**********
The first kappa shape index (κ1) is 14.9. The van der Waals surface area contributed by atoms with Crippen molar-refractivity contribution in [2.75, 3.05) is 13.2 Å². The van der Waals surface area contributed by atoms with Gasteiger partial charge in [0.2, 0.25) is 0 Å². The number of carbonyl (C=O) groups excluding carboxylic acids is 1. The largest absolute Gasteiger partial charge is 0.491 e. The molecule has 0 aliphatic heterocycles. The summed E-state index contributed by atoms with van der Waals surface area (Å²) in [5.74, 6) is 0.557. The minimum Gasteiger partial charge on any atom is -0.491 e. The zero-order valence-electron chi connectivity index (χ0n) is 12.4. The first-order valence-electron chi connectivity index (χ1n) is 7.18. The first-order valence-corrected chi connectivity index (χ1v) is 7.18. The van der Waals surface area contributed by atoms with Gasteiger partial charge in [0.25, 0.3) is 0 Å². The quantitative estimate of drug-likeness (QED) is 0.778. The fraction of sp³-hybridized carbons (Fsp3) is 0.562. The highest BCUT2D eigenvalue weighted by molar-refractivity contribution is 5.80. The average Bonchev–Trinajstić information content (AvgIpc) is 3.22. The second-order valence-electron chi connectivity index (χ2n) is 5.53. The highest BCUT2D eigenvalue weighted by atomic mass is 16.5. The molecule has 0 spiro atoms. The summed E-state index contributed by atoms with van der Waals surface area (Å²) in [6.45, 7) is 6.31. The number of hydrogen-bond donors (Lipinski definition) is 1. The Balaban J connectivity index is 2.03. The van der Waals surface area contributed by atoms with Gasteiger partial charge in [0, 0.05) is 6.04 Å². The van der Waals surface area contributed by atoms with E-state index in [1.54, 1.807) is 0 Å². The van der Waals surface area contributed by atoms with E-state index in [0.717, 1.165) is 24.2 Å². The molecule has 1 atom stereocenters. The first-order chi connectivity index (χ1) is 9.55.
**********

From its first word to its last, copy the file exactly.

The first kappa shape index (κ1) is 14.9. The van der Waals surface area contributed by atoms with Crippen molar-refractivity contribution in [2.75, 3.05) is 13.2 Å². The van der Waals surface area contributed by atoms with Gasteiger partial charge in [0.2, 0.25) is 0 Å². The number of carbonyl (C=O) groups excluding carboxylic acids is 1. The largest absolute Gasteiger partial charge is 0.491 e. The molecule has 0 aliphatic heterocycles. The summed E-state index contributed by atoms with van der Waals surface area (Å²) in [5.74, 6) is 0.557. The minimum Gasteiger partial charge on any atom is -0.491 e. The zero-order valence-electron chi connectivity index (χ0n) is 12.4. The first-order valence-electron chi connectivity index (χ1n) is 7.18. The first-order valence-corrected chi connectivity index (χ1v) is 7.18. The van der Waals surface area contributed by atoms with Gasteiger partial charge in [0.25, 0.3) is 0 Å². The quantitative estimate of drug-likeness (QED) is 0.778. The fraction of sp³-hybridized carbons (Fsp3) is 0.562. The highest BCUT2D eigenvalue weighted by molar-refractivity contribution is 5.80. The average Bonchev–Trinajstić information content (AvgIpc) is 3.22. The second-order valence-electron chi connectivity index (χ2n) is 5.53. The highest BCUT2D eigenvalue weighted by atomic mass is 16.5. The molecule has 0 spiro atoms. The summed E-state index contributed by atoms with van der Waals surface area (Å²) in [6.45, 7) is 6.31. The number of hydrogen-bond donors (Lipinski definition) is 1. The Balaban J connectivity index is 2.03. The van der Waals surface area contributed by atoms with Gasteiger partial charge in [0, 0.05) is 6.04 Å². The van der Waals surface area contributed by atoms with E-state index in [1.54, 1.807) is 0 Å². The van der Waals surface area contributed by atoms with E-state index in [0.717, 1.165) is 24.2 Å². The molecule has 1 atom stereocenters. The first-order chi connectivity index (χ1) is 9.55.